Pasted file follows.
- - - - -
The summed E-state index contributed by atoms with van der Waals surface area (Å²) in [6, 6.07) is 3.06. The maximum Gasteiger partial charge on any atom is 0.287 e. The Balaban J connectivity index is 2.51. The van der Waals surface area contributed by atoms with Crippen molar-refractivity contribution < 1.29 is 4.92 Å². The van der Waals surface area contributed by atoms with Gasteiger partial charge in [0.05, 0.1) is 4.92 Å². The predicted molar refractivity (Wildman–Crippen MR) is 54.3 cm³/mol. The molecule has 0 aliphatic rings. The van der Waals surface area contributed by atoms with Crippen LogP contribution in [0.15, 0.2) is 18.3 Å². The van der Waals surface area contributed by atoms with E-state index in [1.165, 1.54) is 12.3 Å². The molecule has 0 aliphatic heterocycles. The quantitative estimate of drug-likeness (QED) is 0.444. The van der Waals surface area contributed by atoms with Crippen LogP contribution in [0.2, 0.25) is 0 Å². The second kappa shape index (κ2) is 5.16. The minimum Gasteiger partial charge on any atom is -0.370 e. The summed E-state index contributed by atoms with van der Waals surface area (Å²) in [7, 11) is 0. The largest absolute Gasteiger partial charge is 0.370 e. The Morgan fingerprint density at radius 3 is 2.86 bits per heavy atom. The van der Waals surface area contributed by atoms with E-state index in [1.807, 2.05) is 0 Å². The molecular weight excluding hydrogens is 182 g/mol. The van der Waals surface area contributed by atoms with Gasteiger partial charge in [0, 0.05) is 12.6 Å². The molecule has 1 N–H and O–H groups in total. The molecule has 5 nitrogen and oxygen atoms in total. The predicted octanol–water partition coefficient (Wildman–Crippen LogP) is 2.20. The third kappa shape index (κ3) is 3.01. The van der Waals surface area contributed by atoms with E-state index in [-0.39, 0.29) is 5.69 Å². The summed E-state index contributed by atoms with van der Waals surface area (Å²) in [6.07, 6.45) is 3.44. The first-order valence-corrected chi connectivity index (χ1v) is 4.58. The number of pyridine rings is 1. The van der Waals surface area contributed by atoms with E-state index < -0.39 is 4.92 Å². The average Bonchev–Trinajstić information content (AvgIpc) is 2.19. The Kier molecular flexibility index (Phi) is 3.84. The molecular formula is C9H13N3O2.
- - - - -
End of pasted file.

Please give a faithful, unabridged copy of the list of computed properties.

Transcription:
The summed E-state index contributed by atoms with van der Waals surface area (Å²) in [6, 6.07) is 3.06. The maximum Gasteiger partial charge on any atom is 0.287 e. The Balaban J connectivity index is 2.51. The van der Waals surface area contributed by atoms with Crippen molar-refractivity contribution < 1.29 is 4.92 Å². The van der Waals surface area contributed by atoms with Gasteiger partial charge in [0.05, 0.1) is 4.92 Å². The predicted molar refractivity (Wildman–Crippen MR) is 54.3 cm³/mol. The molecule has 0 aliphatic rings. The van der Waals surface area contributed by atoms with Crippen LogP contribution in [0.15, 0.2) is 18.3 Å². The van der Waals surface area contributed by atoms with E-state index in [1.165, 1.54) is 12.3 Å². The molecule has 0 aliphatic heterocycles. The quantitative estimate of drug-likeness (QED) is 0.444. The van der Waals surface area contributed by atoms with Crippen LogP contribution in [0.2, 0.25) is 0 Å². The second kappa shape index (κ2) is 5.16. The minimum Gasteiger partial charge on any atom is -0.370 e. The summed E-state index contributed by atoms with van der Waals surface area (Å²) in [7, 11) is 0. The largest absolute Gasteiger partial charge is 0.370 e. The Morgan fingerprint density at radius 3 is 2.86 bits per heavy atom. The van der Waals surface area contributed by atoms with E-state index in [1.807, 2.05) is 0 Å². The molecular weight excluding hydrogens is 182 g/mol. The van der Waals surface area contributed by atoms with Gasteiger partial charge in [0, 0.05) is 12.6 Å². The molecule has 1 N–H and O–H groups in total. The molecule has 5 nitrogen and oxygen atoms in total. The predicted octanol–water partition coefficient (Wildman–Crippen LogP) is 2.20. The third kappa shape index (κ3) is 3.01. The van der Waals surface area contributed by atoms with E-state index in [-0.39, 0.29) is 5.69 Å². The summed E-state index contributed by atoms with van der Waals surface area (Å²) in [6.07, 6.45) is 3.44. The first-order valence-corrected chi connectivity index (χ1v) is 4.58. The number of pyridine rings is 1. The van der Waals surface area contributed by atoms with E-state index < -0.39 is 4.92 Å². The average Bonchev–Trinajstić information content (AvgIpc) is 2.19. The Kier molecular flexibility index (Phi) is 3.84. The molecular formula is C9H13N3O2.